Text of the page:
To keep a short story short, we recently decided our big, round dining table was taking up too much space. As a replacement, we agreed to sacrifice the beauty of our coffee table in hopes that it would become something greater (you should have seen it before it was sanded and stained… ugh!).
The coffee table originally had a glass top, but that got left behind during our cross-country move. There is a raised edge around the whole table top, so we wanted to add a little something to make the entire tabletop flush. Tile seemed like the best option.
Rather than the old days of pilfering through a collection of tiles and mixing and matching (I guess that’s what they did back then), tiles are attached to a mesh backing, with enough space between them for grout. If the tile sheets are too big, you can just cut the mesh and eliminate however many rows of tiles you need. They just make it so easy.
Another thing that makes this process easy is double-sided, adhesive sheets. The idea is like double-sided tape, but bigger and more heavy duty. In this case, we slapped some of those sheets down on the table surface, laid the tile down on top of that, applied the grout, and voila! There was more time and thought that ultimately went into the whole process than I am probably making it seem, yet it was simpler than originally expected.
Luckily, in this case, the glass tiles didn’t have to be cut. We had to snip some tile rows off by cutting the mesh, but the spacing ended up being nearly perfect. The fit was getting a little snug while putting down the final two tile sheets, so the alignment of the rows is a little off. It still looks nice, though, and gained a ton of character when compared to the lovely but simply stained look the table previously had.
Next on the agenda is finding a chair set. We don’t mind getting down and dirty and doing a little sanding and staining if we have to. They just have to take up a fairly small amount of real estate. And hopefully we find the right chairs soon, because the size of the chairs will ultimately determine the height of the table.
This past weekend, I was biking around L.A. and made a random stop at a thrift store. I happened to find a set of four stools that seemed to work for the table. Being on bike, it would have, of course, been impossible to get them home. Heading back a while later, what do you know? Someone didn’t buy all of the them… someone bought TWO of them! BLASTED! It was a maddening, yet really funny experience.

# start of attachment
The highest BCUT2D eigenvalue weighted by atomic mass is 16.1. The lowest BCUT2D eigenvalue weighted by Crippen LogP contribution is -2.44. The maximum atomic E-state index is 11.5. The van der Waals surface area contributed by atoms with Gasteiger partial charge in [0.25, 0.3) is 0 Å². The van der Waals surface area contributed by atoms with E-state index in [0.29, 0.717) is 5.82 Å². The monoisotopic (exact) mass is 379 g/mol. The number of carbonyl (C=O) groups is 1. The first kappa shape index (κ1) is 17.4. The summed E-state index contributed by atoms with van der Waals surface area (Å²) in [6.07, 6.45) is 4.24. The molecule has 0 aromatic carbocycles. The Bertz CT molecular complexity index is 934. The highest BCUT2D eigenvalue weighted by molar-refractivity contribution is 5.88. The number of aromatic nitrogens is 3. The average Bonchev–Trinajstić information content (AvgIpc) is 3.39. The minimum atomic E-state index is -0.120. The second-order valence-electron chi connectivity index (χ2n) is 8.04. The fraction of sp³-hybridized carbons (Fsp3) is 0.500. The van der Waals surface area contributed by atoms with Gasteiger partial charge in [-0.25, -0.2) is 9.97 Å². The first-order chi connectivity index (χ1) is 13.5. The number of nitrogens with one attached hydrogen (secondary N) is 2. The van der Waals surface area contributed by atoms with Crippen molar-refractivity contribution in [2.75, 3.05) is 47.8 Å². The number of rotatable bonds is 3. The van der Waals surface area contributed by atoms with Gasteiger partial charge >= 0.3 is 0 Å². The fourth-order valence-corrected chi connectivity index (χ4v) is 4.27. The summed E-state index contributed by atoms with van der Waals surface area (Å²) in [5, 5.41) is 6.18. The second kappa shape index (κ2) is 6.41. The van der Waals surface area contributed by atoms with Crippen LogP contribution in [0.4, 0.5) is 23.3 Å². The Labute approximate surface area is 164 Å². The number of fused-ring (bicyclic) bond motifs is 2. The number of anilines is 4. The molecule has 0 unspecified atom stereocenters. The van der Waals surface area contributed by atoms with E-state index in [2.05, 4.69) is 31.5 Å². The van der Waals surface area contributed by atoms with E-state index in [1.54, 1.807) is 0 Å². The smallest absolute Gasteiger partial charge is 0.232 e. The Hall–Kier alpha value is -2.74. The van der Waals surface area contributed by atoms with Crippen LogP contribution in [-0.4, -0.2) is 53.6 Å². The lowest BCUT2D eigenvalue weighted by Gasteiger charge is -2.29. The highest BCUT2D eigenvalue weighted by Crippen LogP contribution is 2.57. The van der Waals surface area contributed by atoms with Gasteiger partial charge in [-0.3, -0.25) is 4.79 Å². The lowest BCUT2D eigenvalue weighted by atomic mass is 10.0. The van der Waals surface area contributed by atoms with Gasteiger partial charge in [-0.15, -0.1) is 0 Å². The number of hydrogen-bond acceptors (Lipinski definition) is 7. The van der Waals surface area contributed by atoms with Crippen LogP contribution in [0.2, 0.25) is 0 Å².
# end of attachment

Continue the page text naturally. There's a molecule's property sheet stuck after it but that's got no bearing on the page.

So once we get the chairs, for the table, it should just be a matter of cutting the legs to height, staining them, and attaching them to the table. It like we are so close but yet so far…… and the search continues.
I found a chair set on Craigslist that works well with the tables. I wasn’t completely sold on the look of the chair backs, but it was a compromise since my wife didn’t like the saddle chairs I was after. Regardless, the color scheme of the chairs we ended up with go great with the table, and the seat padding is a nice microfiber one.
The legs that are being replaced…
If you are new to woodworking projects, this part is really important: The width of the coffee table legs were 2″ x 2″, but 1.5″ x 1.5″ wood looked fine at the hardware store, so we brought the lumber home, cut it up, sanded it down, and stained it, only to find that it didn’t look right. Here are the two things we learned from this – 1) If you’re making a table taller, make sure the new legs are at least the same width as the original ones. Otherwise, your table is probably going to end up looking cheap and might be wobbly. 2) If you need 2″ x 2″ wood, you can’t just saw a 2×4 in half because 2x4s aren’t actually 2″ x 4″!!! Rather, they’re in the neighborhood of 1 1/2″ x 3 1/2″. Strange, I know, and I can’t tell you why…. but it’s true.
We visited three hardware stores, and finally discovered (thanks to the helpful folks at Anawalt Lumber in Hollywood) that we could have them saw a 4×4 board (which is actually 3 1/2″ x 3 1/2″) down the 2″ square that we really needed.
So, with the new legs, we’ve finally finished sanding and staining and all that jazz. Ohhhh, what a learning process. But that can’t be bad. In such projects, it’s nice to know what you’ve done wrong, though it would be even better know beforehand that the outcome isn’t going to work!!!!
Here is the latest… I don’t know what wood the tabletop is made out of. Since we went to numerous hardware stores in search the proper size legs, we jumped on the prospect of the lumber store cutting some thicker oak boards down to the 2″ x 2″ size needed. It turns out the tabletop must not be oak because the hue is a slightly different from that of the legs. You can see that in the photo below, but it’s still similar, and the wood grain is really nice looking… so we’re quite okay with the end result.
As a final note, the placement of the legs has also changed. Originally they were about 6″ from either end of the table and also set a few inches inward from the front and back edges. To accommodate extra chairs, the legs are now at each corner of the table, making it all a little more spacious.
So there it is, another project in the books. If you have any questions about the conversion, I will be glad to help out. Also, if you enjoyed this article, please consider sharing it below!
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